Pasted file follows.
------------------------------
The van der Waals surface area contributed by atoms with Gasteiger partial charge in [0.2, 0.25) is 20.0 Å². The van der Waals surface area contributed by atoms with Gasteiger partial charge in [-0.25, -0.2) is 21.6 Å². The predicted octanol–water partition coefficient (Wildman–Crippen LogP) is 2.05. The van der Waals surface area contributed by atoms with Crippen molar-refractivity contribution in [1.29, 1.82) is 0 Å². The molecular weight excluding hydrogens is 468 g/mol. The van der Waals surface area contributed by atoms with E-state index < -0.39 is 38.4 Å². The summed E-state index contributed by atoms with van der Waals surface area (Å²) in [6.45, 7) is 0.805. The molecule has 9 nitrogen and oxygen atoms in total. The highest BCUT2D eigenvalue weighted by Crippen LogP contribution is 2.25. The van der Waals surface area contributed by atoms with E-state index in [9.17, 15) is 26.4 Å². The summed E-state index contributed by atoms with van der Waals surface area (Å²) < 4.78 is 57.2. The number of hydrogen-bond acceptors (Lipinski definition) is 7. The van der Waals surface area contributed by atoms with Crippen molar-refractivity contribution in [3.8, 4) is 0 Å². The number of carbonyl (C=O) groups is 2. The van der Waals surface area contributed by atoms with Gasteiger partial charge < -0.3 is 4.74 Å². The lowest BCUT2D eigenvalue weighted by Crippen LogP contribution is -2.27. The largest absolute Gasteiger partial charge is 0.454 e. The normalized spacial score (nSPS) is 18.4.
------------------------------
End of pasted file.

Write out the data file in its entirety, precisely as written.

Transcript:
The van der Waals surface area contributed by atoms with Gasteiger partial charge in [0.2, 0.25) is 20.0 Å². The van der Waals surface area contributed by atoms with Gasteiger partial charge in [-0.25, -0.2) is 21.6 Å². The predicted octanol–water partition coefficient (Wildman–Crippen LogP) is 2.05. The van der Waals surface area contributed by atoms with Crippen molar-refractivity contribution in [1.29, 1.82) is 0 Å². The molecular weight excluding hydrogens is 468 g/mol. The van der Waals surface area contributed by atoms with E-state index < -0.39 is 38.4 Å². The summed E-state index contributed by atoms with van der Waals surface area (Å²) in [6.45, 7) is 0.805. The molecule has 9 nitrogen and oxygen atoms in total. The highest BCUT2D eigenvalue weighted by Crippen LogP contribution is 2.25. The van der Waals surface area contributed by atoms with E-state index in [9.17, 15) is 26.4 Å². The summed E-state index contributed by atoms with van der Waals surface area (Å²) < 4.78 is 57.2. The number of hydrogen-bond acceptors (Lipinski definition) is 7. The van der Waals surface area contributed by atoms with Crippen molar-refractivity contribution in [3.8, 4) is 0 Å². The number of carbonyl (C=O) groups is 2. The van der Waals surface area contributed by atoms with Gasteiger partial charge < -0.3 is 4.74 Å². The lowest BCUT2D eigenvalue weighted by Crippen LogP contribution is -2.27. The largest absolute Gasteiger partial charge is 0.454 e. The normalized spacial score (nSPS) is 18.4.